The Hult Center’s much-loved blackberry curtain says goodbye on April 8 in its last formal bow. After hanging in the Silva Concert Hall for 35 years, the hand-printed curtain, which depicts a cloudy Oregon sky over blackberry bushes, is due to be replaced because of wear and water damage.
The city still doesn’t know what’s going to happen to the curtain after it’s taken down.
Sarah-Kate Sharkey, resource development and communications manager for the city of Eugene, said the curtain “is very much an institution at the Hult Center and a very beloved piece.”
It is so beloved that the Hult’s seats, promotional literature and ushers’ uniforms all feature the curtain’s color scheme.
But it’s possible the curtain could find a new life like the famous PDX carpet. The Hult could follow this model and send swatches of the old curtain to nonprofits and other organizations across town to sell for fundraising.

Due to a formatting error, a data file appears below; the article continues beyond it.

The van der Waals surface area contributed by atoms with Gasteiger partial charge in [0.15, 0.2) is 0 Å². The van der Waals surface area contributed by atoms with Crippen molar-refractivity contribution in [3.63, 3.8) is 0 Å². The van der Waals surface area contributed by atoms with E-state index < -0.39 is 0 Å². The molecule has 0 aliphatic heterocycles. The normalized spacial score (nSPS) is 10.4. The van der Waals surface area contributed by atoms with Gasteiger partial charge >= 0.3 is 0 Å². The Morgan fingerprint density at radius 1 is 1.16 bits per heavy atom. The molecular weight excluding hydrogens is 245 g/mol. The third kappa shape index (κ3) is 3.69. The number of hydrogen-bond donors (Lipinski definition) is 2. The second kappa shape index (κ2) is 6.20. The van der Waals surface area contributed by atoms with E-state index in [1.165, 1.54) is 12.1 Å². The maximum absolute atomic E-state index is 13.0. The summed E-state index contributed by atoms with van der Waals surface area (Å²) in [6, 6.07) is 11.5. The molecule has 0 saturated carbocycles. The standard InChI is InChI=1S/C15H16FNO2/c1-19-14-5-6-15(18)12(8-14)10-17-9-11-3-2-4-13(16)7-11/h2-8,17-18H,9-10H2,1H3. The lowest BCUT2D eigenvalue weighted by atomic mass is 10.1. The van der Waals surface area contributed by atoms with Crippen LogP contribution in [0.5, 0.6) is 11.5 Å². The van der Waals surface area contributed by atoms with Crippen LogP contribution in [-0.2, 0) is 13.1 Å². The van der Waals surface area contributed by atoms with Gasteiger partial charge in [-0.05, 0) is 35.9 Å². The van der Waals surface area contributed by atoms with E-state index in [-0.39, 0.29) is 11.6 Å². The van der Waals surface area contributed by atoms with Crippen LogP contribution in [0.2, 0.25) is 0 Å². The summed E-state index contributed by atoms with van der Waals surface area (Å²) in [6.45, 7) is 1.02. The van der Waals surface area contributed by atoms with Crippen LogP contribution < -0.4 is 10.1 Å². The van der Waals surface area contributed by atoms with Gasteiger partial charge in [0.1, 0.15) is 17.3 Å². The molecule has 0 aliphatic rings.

Ultimately it’s up to the original artists, Margaret Matson and Molly Favour, to decide the fate of the hand-printed art, Sharkey says. “For all of our public art projects, we place a high value on the voice of the artist in determining the future of that piece,” she said.
Formerly Eugene residents, Matson and Favour now live in Southern California but will be back in Eugene this weekend to say goodbye to their work. They will give a free public talk about the curtain at 3 pm Saturday, April 8, in the Silva.
The two artists will also take a final public bow with the curtain during the world premiere of Eugene Ballet’s The Snow Queen at 7:30 pm that same day.
“I never really thought about the theater being absent of the curtain, seemingly completing the magic context: a romantic container,” Matson said. “I will hope that there will be the opportunity in the future for a replacement that can bring the same quality of whimsy and elegance to such a special space.”
For now the city plans to replace it with a plain house curtain. No date has been set for the old curtain’s removal.